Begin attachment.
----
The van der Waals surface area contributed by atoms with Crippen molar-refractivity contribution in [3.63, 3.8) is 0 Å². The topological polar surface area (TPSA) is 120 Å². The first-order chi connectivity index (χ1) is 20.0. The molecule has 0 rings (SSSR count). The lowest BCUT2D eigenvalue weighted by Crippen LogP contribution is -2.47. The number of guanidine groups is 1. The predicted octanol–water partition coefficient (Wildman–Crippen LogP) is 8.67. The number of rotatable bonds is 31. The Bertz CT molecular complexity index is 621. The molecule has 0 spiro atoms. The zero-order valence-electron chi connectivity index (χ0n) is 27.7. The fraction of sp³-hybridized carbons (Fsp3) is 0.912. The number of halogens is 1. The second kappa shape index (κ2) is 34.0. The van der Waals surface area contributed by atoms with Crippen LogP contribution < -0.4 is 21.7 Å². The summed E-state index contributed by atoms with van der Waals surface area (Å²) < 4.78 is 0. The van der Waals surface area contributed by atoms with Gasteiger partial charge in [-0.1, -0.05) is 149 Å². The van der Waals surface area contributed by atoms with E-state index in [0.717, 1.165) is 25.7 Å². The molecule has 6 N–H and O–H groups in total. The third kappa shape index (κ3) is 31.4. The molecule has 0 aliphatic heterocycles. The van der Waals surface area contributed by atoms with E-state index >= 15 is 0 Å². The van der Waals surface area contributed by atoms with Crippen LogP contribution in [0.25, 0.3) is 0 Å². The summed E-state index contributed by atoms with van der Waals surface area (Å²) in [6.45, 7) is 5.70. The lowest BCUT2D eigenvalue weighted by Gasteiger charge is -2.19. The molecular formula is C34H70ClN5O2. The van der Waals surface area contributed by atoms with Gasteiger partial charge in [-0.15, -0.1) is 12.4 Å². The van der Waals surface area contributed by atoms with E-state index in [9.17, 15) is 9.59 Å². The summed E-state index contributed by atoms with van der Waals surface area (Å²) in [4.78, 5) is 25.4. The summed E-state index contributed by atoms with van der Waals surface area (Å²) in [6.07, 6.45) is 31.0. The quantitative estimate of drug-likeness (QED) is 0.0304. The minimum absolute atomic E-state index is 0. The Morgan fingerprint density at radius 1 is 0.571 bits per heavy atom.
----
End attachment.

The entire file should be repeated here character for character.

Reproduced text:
The van der Waals surface area contributed by atoms with Crippen molar-refractivity contribution in [3.63, 3.8) is 0 Å². The topological polar surface area (TPSA) is 120 Å². The first-order chi connectivity index (χ1) is 20.0. The molecule has 0 rings (SSSR count). The lowest BCUT2D eigenvalue weighted by Crippen LogP contribution is -2.47. The number of guanidine groups is 1. The predicted octanol–water partition coefficient (Wildman–Crippen LogP) is 8.67. The number of rotatable bonds is 31. The Bertz CT molecular complexity index is 621. The molecule has 0 spiro atoms. The zero-order valence-electron chi connectivity index (χ0n) is 27.7. The fraction of sp³-hybridized carbons (Fsp3) is 0.912. The number of halogens is 1. The second kappa shape index (κ2) is 34.0. The van der Waals surface area contributed by atoms with Crippen LogP contribution < -0.4 is 21.7 Å². The summed E-state index contributed by atoms with van der Waals surface area (Å²) < 4.78 is 0. The van der Waals surface area contributed by atoms with Gasteiger partial charge in [-0.1, -0.05) is 149 Å². The van der Waals surface area contributed by atoms with E-state index in [0.717, 1.165) is 25.7 Å². The molecule has 6 N–H and O–H groups in total. The third kappa shape index (κ3) is 31.4. The molecule has 0 aliphatic heterocycles. The van der Waals surface area contributed by atoms with E-state index >= 15 is 0 Å². The van der Waals surface area contributed by atoms with Crippen LogP contribution in [0.25, 0.3) is 0 Å². The summed E-state index contributed by atoms with van der Waals surface area (Å²) in [6.45, 7) is 5.70. The lowest BCUT2D eigenvalue weighted by Gasteiger charge is -2.19. The molecular formula is C34H70ClN5O2. The van der Waals surface area contributed by atoms with Gasteiger partial charge in [-0.15, -0.1) is 12.4 Å². The van der Waals surface area contributed by atoms with E-state index in [9.17, 15) is 9.59 Å². The summed E-state index contributed by atoms with van der Waals surface area (Å²) in [4.78, 5) is 25.4. The summed E-state index contributed by atoms with van der Waals surface area (Å²) in [6.07, 6.45) is 31.0. The quantitative estimate of drug-likeness (QED) is 0.0304. The minimum absolute atomic E-state index is 0. The Morgan fingerprint density at radius 1 is 0.571 bits per heavy atom.